Wildfires are a disaster that can spawn yet another disaster.
Fire eliminates ground covering on slopes, exposing the soil underneath and making it more susceptible to debris flows. Such events can be catastrophic, as was the case in Montecito (Santa Barbara County) in 2018.
David Longstreth, senior engineering geologist in California Geological Survey’s (CGS) Forest and Watershed Geology program, is one of many in the field studying burn areas in the Santa Cruz area after the SCU Lightning Complex. He is determining risk communities can expect come rainy season.
According to Longstreth, concerns point to “the Highway 9 corridor through Boulder Creek starting approximately near the Brookdale area.”
Preparing for this hazard, CGS scientists continue to deploy as part of cross agency Watershed Emergency Response Teams (WERTs) studying the damage of wildfires and determining the risk of debris flow, such as mudslides.
Led by the California Department of Forestry and Fire Protection (CAL FIRE) and co-led by CGS, WERTs help communities prepare after wildfire by rapidly documenting and communicating post-fire risks to life and property posed by debris flow, flood, and rock fall hazards.
A new CGS webpage, Recent Landslide Hazard Assessments, is now live to share CGS’ ongoing, on-the-ground assessments of several ongoing wildfires across the state.
You can also follow DOC’s Landslide Hazard Watch Twitter collection for the latest geology-related updates to the state’s wildfire response, including this CAL FIRE interview, again with Longstreth on the CZU Lightning Complex burn area:
A great short video on how recently burned slopes are analyzed to keep Californians safe. https://t.co/ZCHO2ZBrxu
— California Department of Conservation (@CalConservation) September 14, 2020
One tool the team uses is a helicopter to survey the damage caused by the burn and determine the potential debris flows risks to nearby neighborhoods, roadways, and waterways.
CGS’ Apple Fire WERT team consisted of Kevin Doherty (Engineering Geologist – Santa Rosa) and John Oswald (Senior Engineering Geologist – Eureka), who completed field assessments while Sol McCrea and Pete Roffers (Engineering Geologists – Sacramento) worked continuously from home developing and compiling GIS data for the team.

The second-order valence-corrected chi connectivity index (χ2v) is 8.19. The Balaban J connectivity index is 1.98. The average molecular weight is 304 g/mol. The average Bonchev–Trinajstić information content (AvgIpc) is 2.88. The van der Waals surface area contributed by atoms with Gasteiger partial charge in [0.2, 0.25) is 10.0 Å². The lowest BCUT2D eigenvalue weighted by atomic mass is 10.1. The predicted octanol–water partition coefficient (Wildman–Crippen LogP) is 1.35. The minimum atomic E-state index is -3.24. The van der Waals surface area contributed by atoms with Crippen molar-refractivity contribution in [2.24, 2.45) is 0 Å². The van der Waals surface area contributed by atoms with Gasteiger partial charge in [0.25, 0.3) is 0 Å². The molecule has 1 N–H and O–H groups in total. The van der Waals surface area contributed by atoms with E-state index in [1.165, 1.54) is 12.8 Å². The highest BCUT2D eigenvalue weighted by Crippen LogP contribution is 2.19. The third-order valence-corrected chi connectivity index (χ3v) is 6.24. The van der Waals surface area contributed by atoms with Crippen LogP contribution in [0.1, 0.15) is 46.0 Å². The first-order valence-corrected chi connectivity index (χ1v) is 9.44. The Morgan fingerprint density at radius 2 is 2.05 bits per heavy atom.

CGS also coordinated with CAL FIRE, CAL FIRE’s Watershed Program, and the US Forest Service Burned Area Emergency Response (BAER) Team in the assessment.
Per WERT protocols, no hazard data is released until after all relevant information has been compiled, analyzed, and explained to local and state agencies. Official communication is ultimately reported to the public by CAL FIRE.
As of early September CGS was also deployed to the River and Carmel fires in Monterey County, the LNU fire in Sonoma, Napa, Solano, and Yolo Counties, the CZU fire in Santa Cruz and San Mateo Counties, the SCU fire in Stanislaus, Alameda, and Contra Costa Counties. On September 18 staff deployed to the El Dorado Fire in San Bernardino and Riverside Counties.
CGS on the Saddle Ridge Fire — October 2019
In October of last year, CGS Engineering Geologist Sara Gallagher (Eureka) deployed to the site of the Saddle Ridge Fire to assess the potential for future landslides on the burned slopes of Los Angeles.
And, in 2017, CGS received a prestigious award from CAL FIRE for its post-fire debris flow analysis on the Thomas Fire in Santa Barbara County.